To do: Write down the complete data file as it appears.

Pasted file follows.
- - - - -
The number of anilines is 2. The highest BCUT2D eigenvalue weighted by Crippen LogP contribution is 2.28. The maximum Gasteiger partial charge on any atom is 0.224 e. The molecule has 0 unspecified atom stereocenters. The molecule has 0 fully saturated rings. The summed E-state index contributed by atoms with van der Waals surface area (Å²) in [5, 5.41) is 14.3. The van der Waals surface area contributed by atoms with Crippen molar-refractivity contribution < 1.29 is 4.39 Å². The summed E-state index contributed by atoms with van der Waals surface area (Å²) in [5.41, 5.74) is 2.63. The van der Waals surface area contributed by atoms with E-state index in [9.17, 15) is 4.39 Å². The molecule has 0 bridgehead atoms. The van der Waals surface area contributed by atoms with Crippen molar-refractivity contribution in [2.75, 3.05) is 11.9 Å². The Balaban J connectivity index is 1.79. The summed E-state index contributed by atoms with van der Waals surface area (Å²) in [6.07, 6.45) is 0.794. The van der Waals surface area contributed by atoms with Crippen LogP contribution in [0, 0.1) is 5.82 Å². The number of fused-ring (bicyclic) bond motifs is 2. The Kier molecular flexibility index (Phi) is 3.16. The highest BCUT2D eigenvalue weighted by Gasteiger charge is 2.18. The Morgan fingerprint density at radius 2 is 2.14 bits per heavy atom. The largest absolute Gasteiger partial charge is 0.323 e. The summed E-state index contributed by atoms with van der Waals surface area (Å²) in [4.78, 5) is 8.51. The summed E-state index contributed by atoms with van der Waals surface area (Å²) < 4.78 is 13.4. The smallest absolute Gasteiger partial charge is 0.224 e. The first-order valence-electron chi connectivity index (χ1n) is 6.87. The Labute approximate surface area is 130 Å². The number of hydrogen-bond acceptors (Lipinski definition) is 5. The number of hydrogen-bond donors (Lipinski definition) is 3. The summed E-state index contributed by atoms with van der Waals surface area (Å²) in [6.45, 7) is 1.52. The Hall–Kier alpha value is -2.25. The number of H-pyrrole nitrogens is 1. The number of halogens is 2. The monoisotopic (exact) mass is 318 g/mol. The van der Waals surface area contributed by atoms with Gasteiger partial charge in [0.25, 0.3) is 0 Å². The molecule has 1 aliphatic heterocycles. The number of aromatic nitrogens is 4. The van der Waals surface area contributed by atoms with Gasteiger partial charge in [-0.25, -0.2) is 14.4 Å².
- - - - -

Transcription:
The number of anilines is 2. The highest BCUT2D eigenvalue weighted by Crippen LogP contribution is 2.28. The maximum Gasteiger partial charge on any atom is 0.224 e. The molecule has 0 unspecified atom stereocenters. The molecule has 0 fully saturated rings. The summed E-state index contributed by atoms with van der Waals surface area (Å²) in [5, 5.41) is 14.3. The van der Waals surface area contributed by atoms with Crippen molar-refractivity contribution < 1.29 is 4.39 Å². The summed E-state index contributed by atoms with van der Waals surface area (Å²) in [5.41, 5.74) is 2.63. The van der Waals surface area contributed by atoms with E-state index in [9.17, 15) is 4.39 Å². The molecule has 0 bridgehead atoms. The van der Waals surface area contributed by atoms with Crippen molar-refractivity contribution in [2.75, 3.05) is 11.9 Å². The Balaban J connectivity index is 1.79. The summed E-state index contributed by atoms with van der Waals surface area (Å²) in [6.07, 6.45) is 0.794. The van der Waals surface area contributed by atoms with Crippen LogP contribution in [0, 0.1) is 5.82 Å². The number of fused-ring (bicyclic) bond motifs is 2. The Kier molecular flexibility index (Phi) is 3.16. The highest BCUT2D eigenvalue weighted by Gasteiger charge is 2.18. The Morgan fingerprint density at radius 2 is 2.14 bits per heavy atom. The largest absolute Gasteiger partial charge is 0.323 e. The summed E-state index contributed by atoms with van der Waals surface area (Å²) in [4.78, 5) is 8.51. The summed E-state index contributed by atoms with van der Waals surface area (Å²) < 4.78 is 13.4. The smallest absolute Gasteiger partial charge is 0.224 e. The first-order valence-electron chi connectivity index (χ1n) is 6.87. The Labute approximate surface area is 130 Å². The number of hydrogen-bond acceptors (Lipinski definition) is 5. The number of hydrogen-bond donors (Lipinski definition) is 3. The summed E-state index contributed by atoms with van der Waals surface area (Å²) in [6.45, 7) is 1.52. The Hall–Kier alpha value is -2.25. The number of H-pyrrole nitrogens is 1. The number of halogens is 2. The monoisotopic (exact) mass is 318 g/mol. The van der Waals surface area contributed by atoms with Gasteiger partial charge in [0.25, 0.3) is 0 Å². The molecule has 1 aliphatic heterocycles. The number of aromatic nitrogens is 4. The van der Waals surface area contributed by atoms with Gasteiger partial charge in [-0.25, -0.2) is 14.4 Å².